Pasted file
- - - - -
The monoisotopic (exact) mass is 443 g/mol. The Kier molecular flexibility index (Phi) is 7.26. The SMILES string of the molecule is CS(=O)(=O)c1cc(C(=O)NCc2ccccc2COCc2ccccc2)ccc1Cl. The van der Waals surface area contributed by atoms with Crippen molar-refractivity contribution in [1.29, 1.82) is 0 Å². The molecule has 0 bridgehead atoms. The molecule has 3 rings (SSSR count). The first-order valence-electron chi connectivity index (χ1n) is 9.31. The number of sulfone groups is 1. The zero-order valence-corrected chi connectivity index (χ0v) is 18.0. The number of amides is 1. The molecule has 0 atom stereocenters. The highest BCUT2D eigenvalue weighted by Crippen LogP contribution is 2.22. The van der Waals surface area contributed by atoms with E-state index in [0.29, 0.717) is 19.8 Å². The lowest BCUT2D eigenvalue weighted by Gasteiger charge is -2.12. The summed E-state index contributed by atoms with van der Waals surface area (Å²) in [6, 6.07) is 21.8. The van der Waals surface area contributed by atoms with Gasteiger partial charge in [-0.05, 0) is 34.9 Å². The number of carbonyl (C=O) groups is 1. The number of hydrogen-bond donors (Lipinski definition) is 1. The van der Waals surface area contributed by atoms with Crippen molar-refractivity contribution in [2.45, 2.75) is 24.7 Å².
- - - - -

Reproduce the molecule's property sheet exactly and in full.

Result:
The monoisotopic (exact) mass is 443 g/mol. The Kier molecular flexibility index (Phi) is 7.26. The SMILES string of the molecule is CS(=O)(=O)c1cc(C(=O)NCc2ccccc2COCc2ccccc2)ccc1Cl. The van der Waals surface area contributed by atoms with Crippen molar-refractivity contribution in [1.29, 1.82) is 0 Å². The molecule has 0 bridgehead atoms. The molecule has 3 rings (SSSR count). The first-order valence-electron chi connectivity index (χ1n) is 9.31. The number of sulfone groups is 1. The zero-order valence-corrected chi connectivity index (χ0v) is 18.0. The number of amides is 1. The molecule has 0 atom stereocenters. The highest BCUT2D eigenvalue weighted by Crippen LogP contribution is 2.22. The van der Waals surface area contributed by atoms with E-state index in [0.29, 0.717) is 19.8 Å². The lowest BCUT2D eigenvalue weighted by Gasteiger charge is -2.12. The summed E-state index contributed by atoms with van der Waals surface area (Å²) in [6, 6.07) is 21.8. The van der Waals surface area contributed by atoms with Gasteiger partial charge in [-0.05, 0) is 34.9 Å². The number of carbonyl (C=O) groups is 1. The number of hydrogen-bond donors (Lipinski definition) is 1. The van der Waals surface area contributed by atoms with Crippen molar-refractivity contribution in [2.45, 2.75) is 24.7 Å².